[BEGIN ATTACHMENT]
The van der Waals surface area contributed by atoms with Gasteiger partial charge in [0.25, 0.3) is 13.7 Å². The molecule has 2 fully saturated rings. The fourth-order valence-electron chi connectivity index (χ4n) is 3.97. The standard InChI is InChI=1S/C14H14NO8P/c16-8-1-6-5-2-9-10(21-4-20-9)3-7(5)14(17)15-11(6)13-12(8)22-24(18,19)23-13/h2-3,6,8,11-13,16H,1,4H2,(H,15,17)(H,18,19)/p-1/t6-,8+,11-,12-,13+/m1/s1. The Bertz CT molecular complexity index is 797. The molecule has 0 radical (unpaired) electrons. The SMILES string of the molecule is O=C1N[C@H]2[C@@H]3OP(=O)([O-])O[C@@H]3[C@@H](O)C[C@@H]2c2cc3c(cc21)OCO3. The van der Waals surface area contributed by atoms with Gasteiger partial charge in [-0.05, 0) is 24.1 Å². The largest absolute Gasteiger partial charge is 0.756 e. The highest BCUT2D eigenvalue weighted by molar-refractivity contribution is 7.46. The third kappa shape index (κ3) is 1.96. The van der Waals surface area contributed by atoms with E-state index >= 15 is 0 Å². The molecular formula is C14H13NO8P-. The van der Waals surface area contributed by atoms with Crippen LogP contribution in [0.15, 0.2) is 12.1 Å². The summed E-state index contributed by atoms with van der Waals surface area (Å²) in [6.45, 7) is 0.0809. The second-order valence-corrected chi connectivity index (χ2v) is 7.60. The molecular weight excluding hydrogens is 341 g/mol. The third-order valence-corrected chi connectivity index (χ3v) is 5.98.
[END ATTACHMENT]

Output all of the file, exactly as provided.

The van der Waals surface area contributed by atoms with Gasteiger partial charge in [0.25, 0.3) is 13.7 Å². The molecule has 2 fully saturated rings. The fourth-order valence-electron chi connectivity index (χ4n) is 3.97. The standard InChI is InChI=1S/C14H14NO8P/c16-8-1-6-5-2-9-10(21-4-20-9)3-7(5)14(17)15-11(6)13-12(8)22-24(18,19)23-13/h2-3,6,8,11-13,16H,1,4H2,(H,15,17)(H,18,19)/p-1/t6-,8+,11-,12-,13+/m1/s1. The Bertz CT molecular complexity index is 797. The molecule has 0 radical (unpaired) electrons. The SMILES string of the molecule is O=C1N[C@H]2[C@@H]3OP(=O)([O-])O[C@@H]3[C@@H](O)C[C@@H]2c2cc3c(cc21)OCO3. The van der Waals surface area contributed by atoms with Gasteiger partial charge in [-0.05, 0) is 24.1 Å². The largest absolute Gasteiger partial charge is 0.756 e. The highest BCUT2D eigenvalue weighted by molar-refractivity contribution is 7.46. The third kappa shape index (κ3) is 1.96. The van der Waals surface area contributed by atoms with E-state index >= 15 is 0 Å². The molecular formula is C14H13NO8P-. The van der Waals surface area contributed by atoms with Crippen LogP contribution in [0.15, 0.2) is 12.1 Å². The summed E-state index contributed by atoms with van der Waals surface area (Å²) in [6.45, 7) is 0.0809. The second-order valence-corrected chi connectivity index (χ2v) is 7.60. The molecular weight excluding hydrogens is 341 g/mol. The third-order valence-corrected chi connectivity index (χ3v) is 5.98.